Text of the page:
Shannon in North Carolina says she’ll never willingly take a job where she has to be in an office full-time again. “I’m an introvert, so being able to focus on work and only interact with my direct team and when it’s absolutely needed saves me the emotional exhaustion of regular interruptions by people coming by my office,” she explains.
The shift has also been beneficial to her well-being and comfort.
And you can attend to your physical health comfortably and privately.
Comfort is key in most homes, and particularly for people with chronic illnesses, who often take special care to make their homes a soothing place that meets their needs. Having the ability to work from home can help people with short- and long-term health needs alike, as they can prioritize their healing rather than grimace their way through a tough day in public.
While many offices offer wellness programs and adaptations for those with specific needs or disabilities, it may be easier to listen to what your body needs when it needs it. As someone with fibromyalgia, working from home gives Shannon access to relief when she needs it. “At one point in my life I was actually unable to work outside the home because of it. I eventually got better, but the exhaustion of commuting to and from work didn’t leave me with much time to do anything else,” she shares.
For Shannon, working from home helps her stick to what she calls a “fairly strict” diet and exercise regimen, as well as make herself more comfortable when needed. “I have a lot of small things — heating pads, for example — that help in small ways if I’m having a rough day, or I can work from bed if I need to,” she explains. “All those accommodations don’t even need to be discussed with my boss. That gives me both the accommodations for my illness and the privacy of handling it with dignity and not explaining what I have to do to have a functional life.”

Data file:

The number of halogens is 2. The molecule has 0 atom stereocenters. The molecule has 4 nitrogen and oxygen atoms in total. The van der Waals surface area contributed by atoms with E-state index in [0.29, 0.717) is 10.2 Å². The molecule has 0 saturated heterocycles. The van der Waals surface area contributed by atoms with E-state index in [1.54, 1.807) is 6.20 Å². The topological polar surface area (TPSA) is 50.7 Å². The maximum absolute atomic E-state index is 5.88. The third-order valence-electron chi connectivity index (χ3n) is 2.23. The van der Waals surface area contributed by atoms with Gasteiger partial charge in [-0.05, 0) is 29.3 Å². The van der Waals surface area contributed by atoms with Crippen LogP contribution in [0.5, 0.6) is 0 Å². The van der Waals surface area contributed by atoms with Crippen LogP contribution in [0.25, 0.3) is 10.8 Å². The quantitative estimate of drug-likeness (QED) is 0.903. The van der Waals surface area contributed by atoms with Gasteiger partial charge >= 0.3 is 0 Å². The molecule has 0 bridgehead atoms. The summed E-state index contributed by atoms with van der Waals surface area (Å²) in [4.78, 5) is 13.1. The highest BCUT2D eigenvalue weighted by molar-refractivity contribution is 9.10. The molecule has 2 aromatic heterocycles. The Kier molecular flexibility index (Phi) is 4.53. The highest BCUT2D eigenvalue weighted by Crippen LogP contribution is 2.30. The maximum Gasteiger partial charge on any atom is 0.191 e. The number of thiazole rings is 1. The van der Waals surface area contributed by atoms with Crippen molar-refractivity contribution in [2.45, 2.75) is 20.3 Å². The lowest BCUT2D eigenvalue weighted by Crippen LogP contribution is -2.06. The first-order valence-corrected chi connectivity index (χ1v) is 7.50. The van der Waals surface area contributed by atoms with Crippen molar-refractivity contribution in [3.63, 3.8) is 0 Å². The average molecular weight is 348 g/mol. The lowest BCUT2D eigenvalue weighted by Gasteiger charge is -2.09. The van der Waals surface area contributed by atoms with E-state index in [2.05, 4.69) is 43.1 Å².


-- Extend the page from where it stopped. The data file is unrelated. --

Alexandra in Virginia says working from home allows her space to prioritize her health in private. “As a perimenopausal woman, it’s been wonderful not having to navigate an embarrassing work day filled with profuse sweating, chills, or hot flashes,” she says. Though entirely normal, her symptoms “made me feel like a disgusting mess and added a huge amount of stress to my work day trying to find strategies to cope. Nobody can smell my body odor, see me sweating or my red face, and I can easily change clothes if needed during the day.”
Beck in Cancun, Mexico, agrees. They started a fully-remote career tutoring students online after dealing with health issues and a toxic work environment. “I am still dealing with chronic illness and chronic pain so getting to be my own boss with flexibility and not having to commute is huge,” they shared. “I have my service dog with me with no issues ever … It’s completely changed my life in a way that I am still trying to understand myself but definitely for the better!”
They are now able to schedule their time to pursue hobbies, enjoy nature, and prioritize their health when needed without having to adapt to an in-office schedule. “I am at the point where I really don’t think I will return to my career as it was,” they explain. “Getting to schedule doctor visits and time off for recovery has given me so much peace of mind. Moving just to sea level made my disability much easier to deal with. I am swimming in the ocean a lot, the only exercise I can really do anymore. I can teach for a few hours, [and] go to the beach for the rest of the evening.”